Understood rightly, the doctrine of God’s sovereignty ought to make men bold and courageous. Jesus says that we can’t get an inch taller by worrying (Mt. 6:27). For this reason, we don’t worry about God’s will: we arm ourselves with it (Mt. 6:30-32). It’s the exhaustive care of God for all the details of all of life that is the jet fuel for Kingdom courage (Mt. 6:33). This is why Jonathan attempted great things for the Lord, for there is nothing restraining the Lord to “save by many or by few” (1 Sam. 14:6).

Because God rules all things, we have the audacity to attempt great things. Because of Jonathan’s great courage, the Philistines were routed and confused (1 Sam. 14:15-16, 20), many Israelites formerly in the Philistine camp joined Saul’s army (1 Sam. 14:21), other Israelites hiding in the mountains came down and joined up as well (1 Sam. 14:22), and the Lord saved Israel and gave them a great victory (1 Sam. 14:23). All because of one man’s courage.

A brief survey of Scripture reveals that courage is for conflict (2 Sam. 10:12), for leadership (Dt. 31:23), for decision-making (1 Chr. 28:20), for obedience (Josh. 1:7, 23:6, 2 Chr. 15:8), and for not losing hope (2 Chr. 32:7, Ps. 31:24, Acts 28:15). It should be noted that true humility often takes a lot of courage precisely because it is mistaken for arrogance. Jesus was crucified for His humility, which is why it took such courage.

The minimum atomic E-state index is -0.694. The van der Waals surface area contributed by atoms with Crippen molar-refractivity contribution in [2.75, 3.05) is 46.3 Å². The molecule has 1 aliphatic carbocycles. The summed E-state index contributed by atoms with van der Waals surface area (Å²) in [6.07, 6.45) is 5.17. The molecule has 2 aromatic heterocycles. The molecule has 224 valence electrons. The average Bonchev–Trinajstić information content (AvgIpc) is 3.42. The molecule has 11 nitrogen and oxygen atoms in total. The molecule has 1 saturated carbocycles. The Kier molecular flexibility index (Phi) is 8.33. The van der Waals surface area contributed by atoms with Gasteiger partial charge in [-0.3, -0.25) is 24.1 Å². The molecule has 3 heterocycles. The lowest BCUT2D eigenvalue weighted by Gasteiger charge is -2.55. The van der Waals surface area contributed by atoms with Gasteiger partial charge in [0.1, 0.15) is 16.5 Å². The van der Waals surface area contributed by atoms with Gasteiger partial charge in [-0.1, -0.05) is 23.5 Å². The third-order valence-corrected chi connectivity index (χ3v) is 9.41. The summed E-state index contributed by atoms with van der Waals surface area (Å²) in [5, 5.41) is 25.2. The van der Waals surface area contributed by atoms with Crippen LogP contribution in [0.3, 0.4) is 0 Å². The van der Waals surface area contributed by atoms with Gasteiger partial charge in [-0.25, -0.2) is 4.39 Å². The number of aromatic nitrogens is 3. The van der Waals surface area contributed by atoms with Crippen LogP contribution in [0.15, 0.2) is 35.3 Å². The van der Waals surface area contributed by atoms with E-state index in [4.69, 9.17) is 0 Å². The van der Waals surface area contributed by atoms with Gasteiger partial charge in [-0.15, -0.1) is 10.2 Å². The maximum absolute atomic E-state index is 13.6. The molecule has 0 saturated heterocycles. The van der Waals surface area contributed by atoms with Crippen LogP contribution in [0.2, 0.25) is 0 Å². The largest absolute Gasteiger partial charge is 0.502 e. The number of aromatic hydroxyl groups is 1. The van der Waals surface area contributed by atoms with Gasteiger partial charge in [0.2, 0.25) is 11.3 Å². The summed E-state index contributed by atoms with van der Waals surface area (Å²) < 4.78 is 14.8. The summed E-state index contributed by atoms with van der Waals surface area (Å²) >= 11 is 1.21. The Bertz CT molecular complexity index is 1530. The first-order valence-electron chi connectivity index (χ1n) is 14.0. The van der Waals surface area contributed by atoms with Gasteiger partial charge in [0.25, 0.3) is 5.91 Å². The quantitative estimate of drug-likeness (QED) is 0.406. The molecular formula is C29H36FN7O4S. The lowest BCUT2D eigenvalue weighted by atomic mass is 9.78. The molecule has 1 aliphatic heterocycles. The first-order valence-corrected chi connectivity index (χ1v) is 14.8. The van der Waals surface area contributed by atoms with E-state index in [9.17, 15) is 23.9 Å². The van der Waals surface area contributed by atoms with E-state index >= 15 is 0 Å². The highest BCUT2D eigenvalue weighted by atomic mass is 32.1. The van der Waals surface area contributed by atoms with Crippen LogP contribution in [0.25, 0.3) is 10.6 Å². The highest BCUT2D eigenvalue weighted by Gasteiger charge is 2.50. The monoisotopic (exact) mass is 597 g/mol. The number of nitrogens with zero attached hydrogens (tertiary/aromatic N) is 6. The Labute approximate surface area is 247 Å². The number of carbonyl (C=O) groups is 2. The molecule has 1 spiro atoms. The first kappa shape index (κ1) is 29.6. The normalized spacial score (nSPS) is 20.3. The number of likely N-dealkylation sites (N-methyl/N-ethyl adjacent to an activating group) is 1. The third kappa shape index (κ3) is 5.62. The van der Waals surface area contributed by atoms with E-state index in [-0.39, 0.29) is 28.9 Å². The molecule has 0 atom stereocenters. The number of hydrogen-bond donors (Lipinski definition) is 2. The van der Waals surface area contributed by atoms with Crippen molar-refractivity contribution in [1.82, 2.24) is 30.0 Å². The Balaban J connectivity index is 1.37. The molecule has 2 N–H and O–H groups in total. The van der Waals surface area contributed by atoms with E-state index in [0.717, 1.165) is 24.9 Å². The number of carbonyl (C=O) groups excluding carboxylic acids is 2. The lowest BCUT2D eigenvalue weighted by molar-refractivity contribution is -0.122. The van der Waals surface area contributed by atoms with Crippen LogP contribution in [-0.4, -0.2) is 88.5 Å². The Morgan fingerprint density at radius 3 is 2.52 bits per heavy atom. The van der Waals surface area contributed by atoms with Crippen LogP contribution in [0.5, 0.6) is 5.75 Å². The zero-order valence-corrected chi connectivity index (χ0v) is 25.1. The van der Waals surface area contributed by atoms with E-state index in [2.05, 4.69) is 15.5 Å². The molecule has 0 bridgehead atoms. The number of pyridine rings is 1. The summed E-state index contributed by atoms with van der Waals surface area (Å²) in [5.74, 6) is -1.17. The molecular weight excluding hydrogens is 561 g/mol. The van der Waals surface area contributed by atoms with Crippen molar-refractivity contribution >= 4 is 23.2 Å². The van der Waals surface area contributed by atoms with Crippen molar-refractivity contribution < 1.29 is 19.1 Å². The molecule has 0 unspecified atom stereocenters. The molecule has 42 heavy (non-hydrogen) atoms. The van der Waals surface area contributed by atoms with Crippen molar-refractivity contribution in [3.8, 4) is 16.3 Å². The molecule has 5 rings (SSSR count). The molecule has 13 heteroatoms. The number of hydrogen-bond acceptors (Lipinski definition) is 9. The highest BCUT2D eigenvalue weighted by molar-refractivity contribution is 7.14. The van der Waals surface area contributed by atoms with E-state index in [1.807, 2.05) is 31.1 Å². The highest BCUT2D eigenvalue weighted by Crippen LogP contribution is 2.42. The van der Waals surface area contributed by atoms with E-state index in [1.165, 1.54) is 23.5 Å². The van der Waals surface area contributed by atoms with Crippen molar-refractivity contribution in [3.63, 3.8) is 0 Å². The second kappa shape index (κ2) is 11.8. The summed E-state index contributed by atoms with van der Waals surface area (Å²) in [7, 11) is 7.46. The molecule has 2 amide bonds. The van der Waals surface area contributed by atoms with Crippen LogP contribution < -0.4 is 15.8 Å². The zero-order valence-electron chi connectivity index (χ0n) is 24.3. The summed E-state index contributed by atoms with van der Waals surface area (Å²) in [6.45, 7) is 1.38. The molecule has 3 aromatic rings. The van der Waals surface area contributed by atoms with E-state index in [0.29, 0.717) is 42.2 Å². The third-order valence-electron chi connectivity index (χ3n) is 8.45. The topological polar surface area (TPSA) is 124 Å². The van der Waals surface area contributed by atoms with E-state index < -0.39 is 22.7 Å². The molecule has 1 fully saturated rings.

Love & Glory
The glory of men is their strength (Pr. 20:29). Which is to say that God made men for glory. He made men hungry for glory, and He loves it when we chase after glory (Rom. 2:5-10). But God made men to find that glory in doing hard things that require physical, emotional, mental strength.

When men embrace humility and courage and step out in obedience before the Lord, the Bible calls that love. It’s actually pretty startling how often Christians assume that the mess of lies served up by Hollywood is somehow basically right when it comes to the definition of love. The lies say having good intentions, believing in yourself, and good feelings will result in success and blessing and happy endings.

But the Bible teaches that love is laying your life down, giving up your rights and comfort, bearing with others in their weakness, suffering gladly for the sake of others in obedience to God’s word. We know love because Christ laid His life down for us (1 Jn. 4:9-10, cf. Eph. 5:25). This is what humility and courage look like. But you cannot give what you don’t have.

Men, you were made for the hard work of humility and courage. You were made for the glory of the cross.

Original post here.